High Altitude sunshine and other hazards than can cause serious trouble:

Walking in the foothills of the Himalayas can cause dangerous dehydration and sun burn if one is not well protected.
Sun screen ointment and a hat with broad rim in the color white or beige, light blue etc. should be one of the attributes. The 'foothills' in Nepal are already as high as the Alps in Europe. Remember that you face up to the world's highest mountain range and in the Himalayas the high mountain start where the Alps end. The tree-line with pine trees and scrubs in Nepal goes up to 6500 meters above sea level!

High altitude sunshine therefore is far more dangerous than anywhere else in the world. Those who walk steep pats upward for longer than 3 hours should make sure that they have enough liquid to drink because even when it is a cloudy day'¦dehydration is setting in already because of the higher altitude- the thinner air and the body work involved.

Trekkers who plan to cross a mountain pass during their holidays should be aware that they go as high as an approaching International Air Liner on a routine flight ! Most passes are up to 5600 meters. You are virtually 5.6 Kilometers up in the sky!

Annually there are many cases of High Altitude Sickness reported here and evacuation by helicopter is very costly. One out of around 250 cases is fatal! And the chance to get it is approximately 19.5 % of the trekkers of all age groups. One should approach these passes slow and take time for acclimatization. Better rest one or two days at the last lodge in front of the pass and you can be sure that crossing will be far lesser problematic.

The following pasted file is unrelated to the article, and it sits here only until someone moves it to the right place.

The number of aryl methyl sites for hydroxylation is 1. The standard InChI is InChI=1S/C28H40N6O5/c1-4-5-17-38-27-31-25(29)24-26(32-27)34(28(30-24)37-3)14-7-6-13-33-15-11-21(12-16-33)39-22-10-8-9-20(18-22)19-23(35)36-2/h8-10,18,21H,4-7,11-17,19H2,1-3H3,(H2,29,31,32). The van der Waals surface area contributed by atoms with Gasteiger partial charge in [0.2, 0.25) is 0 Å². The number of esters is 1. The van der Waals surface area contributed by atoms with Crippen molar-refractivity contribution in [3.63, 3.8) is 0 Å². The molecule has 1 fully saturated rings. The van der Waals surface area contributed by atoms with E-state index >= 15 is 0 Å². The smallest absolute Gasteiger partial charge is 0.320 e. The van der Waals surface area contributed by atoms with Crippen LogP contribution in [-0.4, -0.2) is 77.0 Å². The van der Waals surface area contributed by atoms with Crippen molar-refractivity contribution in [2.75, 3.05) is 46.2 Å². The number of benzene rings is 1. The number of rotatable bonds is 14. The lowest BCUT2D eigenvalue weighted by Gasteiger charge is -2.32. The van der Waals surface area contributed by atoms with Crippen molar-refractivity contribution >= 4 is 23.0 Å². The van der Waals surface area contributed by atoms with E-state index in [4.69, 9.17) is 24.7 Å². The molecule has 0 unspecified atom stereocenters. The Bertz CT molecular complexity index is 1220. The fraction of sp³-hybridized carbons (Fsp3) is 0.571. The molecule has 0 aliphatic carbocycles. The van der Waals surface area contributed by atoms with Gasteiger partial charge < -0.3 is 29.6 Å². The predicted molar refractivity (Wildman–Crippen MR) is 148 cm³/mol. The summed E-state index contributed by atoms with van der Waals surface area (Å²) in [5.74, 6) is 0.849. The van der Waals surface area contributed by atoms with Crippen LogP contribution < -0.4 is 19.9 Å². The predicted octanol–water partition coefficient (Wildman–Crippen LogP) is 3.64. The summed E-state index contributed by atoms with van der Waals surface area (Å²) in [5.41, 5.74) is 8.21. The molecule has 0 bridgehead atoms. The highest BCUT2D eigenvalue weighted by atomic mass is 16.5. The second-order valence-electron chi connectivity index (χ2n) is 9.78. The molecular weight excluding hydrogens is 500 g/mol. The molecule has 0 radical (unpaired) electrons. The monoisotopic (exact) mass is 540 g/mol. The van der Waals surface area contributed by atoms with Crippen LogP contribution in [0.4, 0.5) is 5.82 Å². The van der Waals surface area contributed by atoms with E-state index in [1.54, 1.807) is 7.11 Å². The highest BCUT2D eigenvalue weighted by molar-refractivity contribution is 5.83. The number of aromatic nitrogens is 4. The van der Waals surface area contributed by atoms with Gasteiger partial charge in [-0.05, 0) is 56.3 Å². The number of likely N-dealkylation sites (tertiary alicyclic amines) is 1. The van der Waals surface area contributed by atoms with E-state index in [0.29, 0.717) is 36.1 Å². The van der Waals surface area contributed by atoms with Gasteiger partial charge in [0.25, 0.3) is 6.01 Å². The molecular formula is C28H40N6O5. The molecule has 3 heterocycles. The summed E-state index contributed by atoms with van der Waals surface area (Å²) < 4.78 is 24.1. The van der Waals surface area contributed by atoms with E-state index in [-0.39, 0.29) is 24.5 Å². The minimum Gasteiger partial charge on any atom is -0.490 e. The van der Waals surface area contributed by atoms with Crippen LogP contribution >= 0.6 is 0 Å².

Those who get into trouble should not continue. Some people get the sickness symptoms already at a height of 4000 meter or even lesser and no one knows why. Others rush over the passes like professional Sherpas and proudly tell everyone 'The Pass is no problem at all!' Do never listen to such talk. Listen to your body and recognize the early symptoms:

(You don't get all these symptoms here at once'¦they occur individually different!)

Mild headache behind your eyes, excessive sweating and trembling legs, feeling sleepless during night rest and having difficultieswith your respiration while laying on your back.

These are signs that you are NOT FIT to go further upward any more .Turn back!

My last warning here is about Malaria!
Nepal's lowlands, the so called Terai Region are a very attractive tourist destination,
Where the wild elephants and the rhinos dwell, and the huge Nepalese Tiger is hunting his prey, there is also Malaria and precaution has to be taken.

Use a good mosquito repellent! Better you bring some along with you from home. In Nepal we are running out of stock every season because everyone buys it. Nepalese do not like Mosquito bites either you know! Take your Malaria prophylaxe pills according to your doctors description. Ask your physician at home beforehand what kind of drugs you should buy and how exactly to use them.

If you want to know something specific about this topic then feel free to ask!
Have fun while traveling through Nepal!

We do our best to provide accurate and up to date information. However, if you have noticed any inaccuracies in this article, please let us know in the comments section below.